The bogus transaction the receiver is trying to pull off with Arch is stealing at least $1 per share from PMI's insureds and ultimately shareholders once the holding company gets PMI back. They are selling all the profits from the good books, 2009-2011, to Arch for $90M. But if you look at the estimates from MGIC on their recent earnings call, $20B in NIW is worth $400M in future cash flows. PMI wrote $20B in NIW from 2009-2011, so you have to figure at least $250M in future cash flows, if not more, is still embedded in those books. But the receiver is selling those books for $90M, meaning the theft per share is over $1. This is a ripoff of the insureds (who happen to be Freddie and Fannie, and therefore, you the taxpayer) and ultimately the shareholders. I urge you all to contact your Congressional representative to force the FHFA to block this theft and have the assets returned to their rightful owners. The FHFA can act because Arch wants to enter the MI space and needs Fannie and Freddie to approve them. That is fine if they do, but not at the cost of the shareholder. I have personally contacted my congressional reps (one of whom is Mr Hensarling). Please do the same.
I went back and looked at Petition 24 more closely. Based on this, I withdraw my statement that penknife is wrong. Though I'm not saying he is right either.
Exhibit 5, Item #52 describes a 100% quota share reinsurance agreement for the non-delinquent 2009-11 policies effective as of July 1, 2012. I'm no MI expert, but I believe traditional reinsurance was simply "insurance on the insurance" and didn't involve selling the original insurance policies. However then it states, "The Arch Capital reinsurer will pay a $90 million ceding commission at closing to PMI and PMI will transfer to the Arch Capital reinsurer the unearned premium and the economics of the book of business between July 1, 2012, and the closing date.". This seems very odd. With traditional reinsurance I would think the insurer would have paid the reinsurer to initiate coverage, not vice-versa.
Item #53 then states "The Receiver estimates the ceded income to the Arch Capital reinsurer to range, before taking into account the $90 million ceding commission to be paid to PMI at closing, between $158 million in an upside case and $118 million in a downside case." So I can see how penknife concludes the Receiver may be giving away something.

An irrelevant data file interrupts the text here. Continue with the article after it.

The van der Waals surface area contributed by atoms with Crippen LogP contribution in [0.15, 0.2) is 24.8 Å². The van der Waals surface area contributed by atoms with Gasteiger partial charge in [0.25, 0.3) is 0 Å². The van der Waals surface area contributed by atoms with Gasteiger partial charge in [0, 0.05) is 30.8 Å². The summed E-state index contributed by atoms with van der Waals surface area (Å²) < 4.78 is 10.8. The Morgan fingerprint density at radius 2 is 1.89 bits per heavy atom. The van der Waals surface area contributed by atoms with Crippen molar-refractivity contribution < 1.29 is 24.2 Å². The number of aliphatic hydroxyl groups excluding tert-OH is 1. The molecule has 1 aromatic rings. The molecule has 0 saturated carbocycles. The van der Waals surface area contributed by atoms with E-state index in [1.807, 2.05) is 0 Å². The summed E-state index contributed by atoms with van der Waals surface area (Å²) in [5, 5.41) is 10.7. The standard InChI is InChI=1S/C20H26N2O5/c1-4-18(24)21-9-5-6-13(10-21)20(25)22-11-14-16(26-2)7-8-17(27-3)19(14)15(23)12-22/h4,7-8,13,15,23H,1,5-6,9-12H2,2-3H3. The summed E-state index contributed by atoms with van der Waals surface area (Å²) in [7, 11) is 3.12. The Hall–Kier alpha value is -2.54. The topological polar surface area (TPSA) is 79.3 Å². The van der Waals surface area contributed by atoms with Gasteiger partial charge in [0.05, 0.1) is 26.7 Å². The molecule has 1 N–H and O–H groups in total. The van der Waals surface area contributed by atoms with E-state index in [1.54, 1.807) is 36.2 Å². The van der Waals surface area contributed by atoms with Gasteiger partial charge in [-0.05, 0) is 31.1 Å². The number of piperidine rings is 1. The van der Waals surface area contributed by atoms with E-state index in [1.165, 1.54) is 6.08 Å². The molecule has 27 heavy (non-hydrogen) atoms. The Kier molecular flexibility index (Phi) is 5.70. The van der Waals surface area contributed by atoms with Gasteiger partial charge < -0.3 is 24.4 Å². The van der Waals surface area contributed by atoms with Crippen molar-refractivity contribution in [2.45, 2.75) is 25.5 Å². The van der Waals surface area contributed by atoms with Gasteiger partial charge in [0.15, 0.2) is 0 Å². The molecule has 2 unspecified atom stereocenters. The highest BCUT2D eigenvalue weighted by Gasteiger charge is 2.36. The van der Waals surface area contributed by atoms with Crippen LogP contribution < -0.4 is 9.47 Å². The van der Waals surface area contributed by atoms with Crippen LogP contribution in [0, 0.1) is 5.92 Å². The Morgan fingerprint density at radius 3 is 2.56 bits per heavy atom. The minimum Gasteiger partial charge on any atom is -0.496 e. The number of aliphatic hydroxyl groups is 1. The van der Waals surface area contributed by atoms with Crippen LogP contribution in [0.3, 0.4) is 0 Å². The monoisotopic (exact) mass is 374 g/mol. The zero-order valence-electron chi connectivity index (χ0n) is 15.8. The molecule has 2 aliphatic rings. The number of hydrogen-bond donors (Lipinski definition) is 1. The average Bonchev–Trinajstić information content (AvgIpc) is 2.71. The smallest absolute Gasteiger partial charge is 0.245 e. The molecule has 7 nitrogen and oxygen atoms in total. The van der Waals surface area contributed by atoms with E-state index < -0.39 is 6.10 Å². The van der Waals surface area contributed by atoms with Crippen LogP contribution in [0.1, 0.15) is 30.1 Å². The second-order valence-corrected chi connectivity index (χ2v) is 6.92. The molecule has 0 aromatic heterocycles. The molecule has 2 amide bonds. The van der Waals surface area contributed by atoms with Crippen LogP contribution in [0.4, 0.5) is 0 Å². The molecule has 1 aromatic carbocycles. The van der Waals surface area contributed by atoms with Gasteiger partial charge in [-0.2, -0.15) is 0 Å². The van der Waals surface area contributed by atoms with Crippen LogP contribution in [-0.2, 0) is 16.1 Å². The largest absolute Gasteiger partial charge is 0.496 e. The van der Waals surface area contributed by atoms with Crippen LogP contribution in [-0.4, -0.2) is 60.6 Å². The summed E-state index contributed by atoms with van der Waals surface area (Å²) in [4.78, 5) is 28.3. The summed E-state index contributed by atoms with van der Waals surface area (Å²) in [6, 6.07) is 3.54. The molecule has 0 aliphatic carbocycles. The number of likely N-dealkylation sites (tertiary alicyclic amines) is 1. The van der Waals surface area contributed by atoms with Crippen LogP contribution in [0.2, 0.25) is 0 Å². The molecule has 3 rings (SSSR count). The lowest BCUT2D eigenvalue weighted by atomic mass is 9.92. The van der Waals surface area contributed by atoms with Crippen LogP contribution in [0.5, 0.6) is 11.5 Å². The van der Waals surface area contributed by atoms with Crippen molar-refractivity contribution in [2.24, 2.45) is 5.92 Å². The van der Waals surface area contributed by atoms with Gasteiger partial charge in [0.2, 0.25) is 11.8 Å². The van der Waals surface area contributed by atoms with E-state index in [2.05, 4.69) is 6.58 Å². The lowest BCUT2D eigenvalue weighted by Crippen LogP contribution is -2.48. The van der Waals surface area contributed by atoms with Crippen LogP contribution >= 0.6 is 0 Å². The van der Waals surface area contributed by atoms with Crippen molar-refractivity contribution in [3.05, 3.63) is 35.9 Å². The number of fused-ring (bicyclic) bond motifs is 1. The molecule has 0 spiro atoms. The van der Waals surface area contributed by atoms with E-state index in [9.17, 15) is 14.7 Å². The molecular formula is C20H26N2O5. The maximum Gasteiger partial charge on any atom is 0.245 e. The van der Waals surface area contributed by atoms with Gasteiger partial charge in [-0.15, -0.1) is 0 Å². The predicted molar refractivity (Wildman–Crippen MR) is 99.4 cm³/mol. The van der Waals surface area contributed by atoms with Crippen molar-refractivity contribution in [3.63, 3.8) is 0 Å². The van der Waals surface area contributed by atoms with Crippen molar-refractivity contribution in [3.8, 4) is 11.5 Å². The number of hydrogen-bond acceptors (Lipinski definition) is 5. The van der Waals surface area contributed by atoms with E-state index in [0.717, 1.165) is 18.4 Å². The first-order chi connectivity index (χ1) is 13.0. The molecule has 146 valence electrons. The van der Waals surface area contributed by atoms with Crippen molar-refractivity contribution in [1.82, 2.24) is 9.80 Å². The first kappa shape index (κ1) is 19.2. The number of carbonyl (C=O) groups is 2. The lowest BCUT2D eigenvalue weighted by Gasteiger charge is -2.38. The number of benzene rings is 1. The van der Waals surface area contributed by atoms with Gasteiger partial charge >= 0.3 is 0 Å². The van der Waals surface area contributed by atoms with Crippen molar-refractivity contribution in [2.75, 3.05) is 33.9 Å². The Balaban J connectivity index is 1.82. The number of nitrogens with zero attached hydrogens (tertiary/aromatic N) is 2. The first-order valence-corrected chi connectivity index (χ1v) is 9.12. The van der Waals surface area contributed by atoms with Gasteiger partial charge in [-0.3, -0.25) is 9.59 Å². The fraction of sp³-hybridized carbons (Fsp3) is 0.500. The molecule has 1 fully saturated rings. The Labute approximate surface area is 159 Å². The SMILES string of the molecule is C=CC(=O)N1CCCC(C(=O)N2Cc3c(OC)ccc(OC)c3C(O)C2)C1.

Item #64 states the ultimate value of the proposed Transaction to the PMI estate ranges between $227 million and $267 million. I believe that includes CMG and PMAC.
I don't entirely understand the deal. There is no mention of what happens to MIC's NOLs. To realize their value the profits need to remain in MIC. I am not sure why Receiver would sell MIC's unearned premiums, but perhaps that was a necessary carrot to get Arch to agree to the overall deal.
If the above numbers are right, then $1B NOLs seems far more than MIC will ever be able to use. If true, then the unused NOLs may become property of holdco if/when MIC is returned to holdco.
OK Dan ; I like the fact that you withdrew your statement regarding petition 24 ; it does not matter who is wrong or right but rather try to dissect into this mess and figure out where we Common stand
Sentiment: Strong Buy
I don't disagree that the Arizona Receiver totally shafted this company.
However I think your analysis is off. Only CMG and PMAC have been sold. The bulk of insurance written within MIC is staying in MIC in runoff mode. This includes the recent books which will be profitable, which is why Receiver approved a payment from MIC to holdco for $1B of NOLs. The Receiver agrees recent books will be profitable, but the profits will be used to pay policyholder claims. As long as MIC still has a policyholder deficit, no profits will go back to holdco.
You are wrong. Look on the receivership website, Petition 24, page 22, there is a section titled "Reinsurance Agreement on 2009-2011 PMI Policies". It describes the theft:
"PMI and Arch Capital will enter into a 100% quota share reinsurance agreement for the non-delinquent 2009-2011 policies effective as of July 1, 2012."
This is a blatant ripoff of policyholders, taxpayers, and shareholders. As described by MGIC and other MIs (for example, see Genworth's presentations on their US MI subsidiary), the 2009-2011 books have at least $250M, if not more, in value from 7/1/12 forward. For that value, Arch is paying $90M.
Those profits will NOT be used to pay policyholders claims under this agreement - PMI will get $90M, nothing more, and in exchange will send the profits to Arch.